One of the new features of Android 12 is using your phone to unlock select cars and start their engine – this feature is being co-developed by Google and BMW and will use the new UWB wireless radio.
But Nissan did this over a decade ago in partnership with phone maker Sharp and carrier NTT DoCoMo. In 2008 they showed off the Mobile Phone with Built-in Intelligent Key prototype. It could lock/unlock and start/stop the engine of certain Nissan and Infinity cars.
And the cool thing was that this didn’t mean future models – there were already over 950,000 vehicles on the road, dating back to 2002 models, that used the Intelligent Key system.
The goal was to start distributing phones featuring this system in 2009. And judging by the generic name of the prototype, the three companies may have wanted to make this a feature that could be embedded into any phone.
The tech won an award in the Transportation Technologies category at CEATEC 2008 where the Key was demonstrated for the first time. Unfortunately, as far as we can tell, no actual phones were produced featuring an embedded Intelligent Key. The good news is that you can achieve the same effect using the NissanConnect app on a modern smartphone.
Nissan didn’t give up on mobile tech and in 2013 it unveiled the Nismo concept watch at the Frankfurt Motor Show, a futuristic-looking device styled like a bracelet. It was like a step counter for your car, measuring your top and average speeds over the last week, as well as tracking fuel efficiency. And it could track your heart rate, telling you to slow down if things got too heated.
This was positioned as a safety-conscious device, you see. It could warn you of danger ahead, e.g. icy roads, remind you when it’s time to service the car and so on. But if you took it to the track, it would track your speed over a lap. Here’s a concept video showing off what the Nismo watch was supposed to do:
The following year a similar (but more realistic) idea was shown off by Mercedes in a partnership with smart watch maker Pebble at CES 2014. The watch couldn’t unlock or start the car, but it could pipe notifications through your smartphone. For example, the watch could vibrate and notify you of an accident or roadworks up ahead.
Users would be able to use the watch to check the fuel level and whether the doors were locked (but again, you couldn’t lock/unlock them). The three buttons on the side of the watch could be set to trigger certain actions, like controlling music or reporting an accident at your location. But alas, this was yet another proof of concept.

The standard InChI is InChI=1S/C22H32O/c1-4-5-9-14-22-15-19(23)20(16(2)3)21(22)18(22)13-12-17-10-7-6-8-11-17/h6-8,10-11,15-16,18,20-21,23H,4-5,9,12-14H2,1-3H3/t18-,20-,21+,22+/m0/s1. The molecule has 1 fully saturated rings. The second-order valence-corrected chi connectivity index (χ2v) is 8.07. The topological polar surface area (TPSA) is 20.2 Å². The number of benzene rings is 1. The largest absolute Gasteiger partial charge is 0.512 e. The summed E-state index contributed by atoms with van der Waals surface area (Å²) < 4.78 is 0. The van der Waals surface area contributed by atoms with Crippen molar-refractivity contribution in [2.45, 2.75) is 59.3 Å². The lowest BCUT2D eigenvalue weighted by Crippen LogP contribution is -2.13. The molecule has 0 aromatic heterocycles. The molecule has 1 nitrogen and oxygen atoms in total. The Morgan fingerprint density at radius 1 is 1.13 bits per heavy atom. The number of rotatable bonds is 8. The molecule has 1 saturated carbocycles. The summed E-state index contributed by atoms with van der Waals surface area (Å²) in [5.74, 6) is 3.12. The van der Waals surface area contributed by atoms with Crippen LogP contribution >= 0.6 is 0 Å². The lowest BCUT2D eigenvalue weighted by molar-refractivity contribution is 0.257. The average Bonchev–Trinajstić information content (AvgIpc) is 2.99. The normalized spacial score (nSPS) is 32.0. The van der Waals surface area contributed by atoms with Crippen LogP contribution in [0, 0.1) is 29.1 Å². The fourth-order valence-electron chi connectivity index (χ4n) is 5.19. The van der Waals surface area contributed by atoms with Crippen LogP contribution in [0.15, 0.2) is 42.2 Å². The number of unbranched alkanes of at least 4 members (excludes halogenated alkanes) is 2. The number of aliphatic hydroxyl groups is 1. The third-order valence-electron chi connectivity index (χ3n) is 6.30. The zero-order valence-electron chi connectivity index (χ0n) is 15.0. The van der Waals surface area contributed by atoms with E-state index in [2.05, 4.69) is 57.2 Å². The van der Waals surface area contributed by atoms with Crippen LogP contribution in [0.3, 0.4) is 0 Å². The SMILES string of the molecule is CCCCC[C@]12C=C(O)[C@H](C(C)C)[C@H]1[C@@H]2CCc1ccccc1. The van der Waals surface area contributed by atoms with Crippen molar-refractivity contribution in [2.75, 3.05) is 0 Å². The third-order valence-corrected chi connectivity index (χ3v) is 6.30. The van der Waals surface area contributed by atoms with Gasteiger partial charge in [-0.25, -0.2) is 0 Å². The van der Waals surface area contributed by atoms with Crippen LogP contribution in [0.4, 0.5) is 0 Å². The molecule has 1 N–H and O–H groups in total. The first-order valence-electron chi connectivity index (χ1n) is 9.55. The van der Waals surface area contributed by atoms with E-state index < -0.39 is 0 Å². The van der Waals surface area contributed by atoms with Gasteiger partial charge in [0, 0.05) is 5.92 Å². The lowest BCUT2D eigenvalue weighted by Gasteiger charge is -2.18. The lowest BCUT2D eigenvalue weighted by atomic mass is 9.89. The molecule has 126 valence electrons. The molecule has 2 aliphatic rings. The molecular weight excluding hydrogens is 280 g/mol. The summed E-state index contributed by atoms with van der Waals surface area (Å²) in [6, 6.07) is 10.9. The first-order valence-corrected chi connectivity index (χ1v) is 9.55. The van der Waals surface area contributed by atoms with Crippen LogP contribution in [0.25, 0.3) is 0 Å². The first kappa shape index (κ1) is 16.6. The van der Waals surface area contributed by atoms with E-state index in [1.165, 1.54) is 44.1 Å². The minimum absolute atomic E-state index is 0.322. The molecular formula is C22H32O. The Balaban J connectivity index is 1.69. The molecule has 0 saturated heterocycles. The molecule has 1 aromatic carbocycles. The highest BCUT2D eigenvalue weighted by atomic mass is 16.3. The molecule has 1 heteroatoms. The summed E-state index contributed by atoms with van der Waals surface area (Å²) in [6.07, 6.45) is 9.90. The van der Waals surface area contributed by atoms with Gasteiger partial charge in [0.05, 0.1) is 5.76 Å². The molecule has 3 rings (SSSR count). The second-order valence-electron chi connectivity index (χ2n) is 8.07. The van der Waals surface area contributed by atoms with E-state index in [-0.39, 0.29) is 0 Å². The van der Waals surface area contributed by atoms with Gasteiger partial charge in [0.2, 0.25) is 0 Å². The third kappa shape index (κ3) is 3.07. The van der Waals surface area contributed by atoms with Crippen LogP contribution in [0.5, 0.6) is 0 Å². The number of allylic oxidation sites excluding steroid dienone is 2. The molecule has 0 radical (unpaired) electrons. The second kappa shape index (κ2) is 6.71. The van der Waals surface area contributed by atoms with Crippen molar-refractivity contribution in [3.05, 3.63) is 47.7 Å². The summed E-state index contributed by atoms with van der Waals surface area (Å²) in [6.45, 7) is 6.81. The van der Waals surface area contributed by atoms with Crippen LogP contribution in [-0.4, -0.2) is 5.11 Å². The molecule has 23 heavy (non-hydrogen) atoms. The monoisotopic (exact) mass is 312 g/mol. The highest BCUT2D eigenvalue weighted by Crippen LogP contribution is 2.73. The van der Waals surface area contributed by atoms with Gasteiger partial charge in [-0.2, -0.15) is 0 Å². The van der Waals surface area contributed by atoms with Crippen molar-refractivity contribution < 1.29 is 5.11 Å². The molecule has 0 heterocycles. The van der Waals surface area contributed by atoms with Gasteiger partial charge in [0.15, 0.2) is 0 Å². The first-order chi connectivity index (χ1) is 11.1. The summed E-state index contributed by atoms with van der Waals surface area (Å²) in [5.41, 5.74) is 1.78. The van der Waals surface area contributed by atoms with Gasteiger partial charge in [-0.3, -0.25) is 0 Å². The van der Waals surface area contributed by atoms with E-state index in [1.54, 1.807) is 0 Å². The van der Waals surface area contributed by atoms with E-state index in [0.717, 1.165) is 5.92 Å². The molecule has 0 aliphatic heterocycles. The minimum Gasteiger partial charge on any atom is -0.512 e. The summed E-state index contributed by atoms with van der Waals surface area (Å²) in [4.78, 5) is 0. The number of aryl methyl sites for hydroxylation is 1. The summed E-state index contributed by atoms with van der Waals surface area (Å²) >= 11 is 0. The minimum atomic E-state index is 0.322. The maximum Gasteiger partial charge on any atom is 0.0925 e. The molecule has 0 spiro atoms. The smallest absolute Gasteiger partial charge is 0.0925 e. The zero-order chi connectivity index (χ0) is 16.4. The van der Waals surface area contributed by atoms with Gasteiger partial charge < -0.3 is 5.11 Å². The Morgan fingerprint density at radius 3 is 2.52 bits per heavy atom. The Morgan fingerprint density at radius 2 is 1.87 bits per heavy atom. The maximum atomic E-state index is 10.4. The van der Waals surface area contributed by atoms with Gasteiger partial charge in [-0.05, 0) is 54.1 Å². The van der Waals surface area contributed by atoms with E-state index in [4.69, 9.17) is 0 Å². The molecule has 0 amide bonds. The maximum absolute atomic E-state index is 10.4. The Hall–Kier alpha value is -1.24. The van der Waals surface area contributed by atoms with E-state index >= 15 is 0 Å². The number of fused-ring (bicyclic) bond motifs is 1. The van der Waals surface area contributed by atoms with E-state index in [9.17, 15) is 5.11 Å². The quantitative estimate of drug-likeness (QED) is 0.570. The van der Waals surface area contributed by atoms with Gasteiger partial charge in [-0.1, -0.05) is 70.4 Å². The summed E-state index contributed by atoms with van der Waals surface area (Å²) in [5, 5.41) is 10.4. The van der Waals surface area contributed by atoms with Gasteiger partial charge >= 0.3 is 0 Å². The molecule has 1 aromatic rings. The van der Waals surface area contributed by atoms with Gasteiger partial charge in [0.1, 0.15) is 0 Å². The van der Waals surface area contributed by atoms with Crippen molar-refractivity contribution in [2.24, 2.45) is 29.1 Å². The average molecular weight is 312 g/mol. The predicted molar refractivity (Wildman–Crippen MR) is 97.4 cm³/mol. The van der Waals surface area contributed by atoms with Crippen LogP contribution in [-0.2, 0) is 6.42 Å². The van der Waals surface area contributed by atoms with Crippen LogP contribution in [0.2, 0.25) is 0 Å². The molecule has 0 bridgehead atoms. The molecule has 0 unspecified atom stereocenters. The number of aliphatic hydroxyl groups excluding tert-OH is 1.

Audi tapped LG as a partner to demo its own smartwatch-controls-car concept at CES 2015. This one would be able to unlock the car using NFC, the owner just needed to bring up the watch to the door handle, locking worked the same way. The watch would also have been able to start the car. These functions could also work remotely by leveraging your phone’s Internet connection.
One area that Audi wanted to explore was lending your car to friends and family – if they had a compatible watch, you would be able to go online and give them access through the myAudi service. You can also imagine how this could be useful for car rental services like the ones that use an app today.
In 2015 BMW ran a marketing campaign that allowed fans to buy a car using their smartphone, though not in the way you imagine it. Instead of browsing BMW.com or something, you would walk up to a large banner with many BMW models in various trims and point your phone’s camera at the one you like. If you had the money for it, it could be yours. This could also work with print ads in newspapers and magazines.
Thanks to Shazam, you could buy a BMW as easily as you buy a song – if you had the money (image credit)
Of course, this was more of a marketing stunt than something practical. And it was a great demo of Shazam’s image recognition tech that powered the experience.
The concept of using your phone or watch as car key has been around for years, but it is far from mainstream. Many auto makers have apps that offer such functionality, but it is not native to the OS. Can Android 12 change that? Time will tell, for now you can check the related links below for more oddball phones with ties to various cars and brands.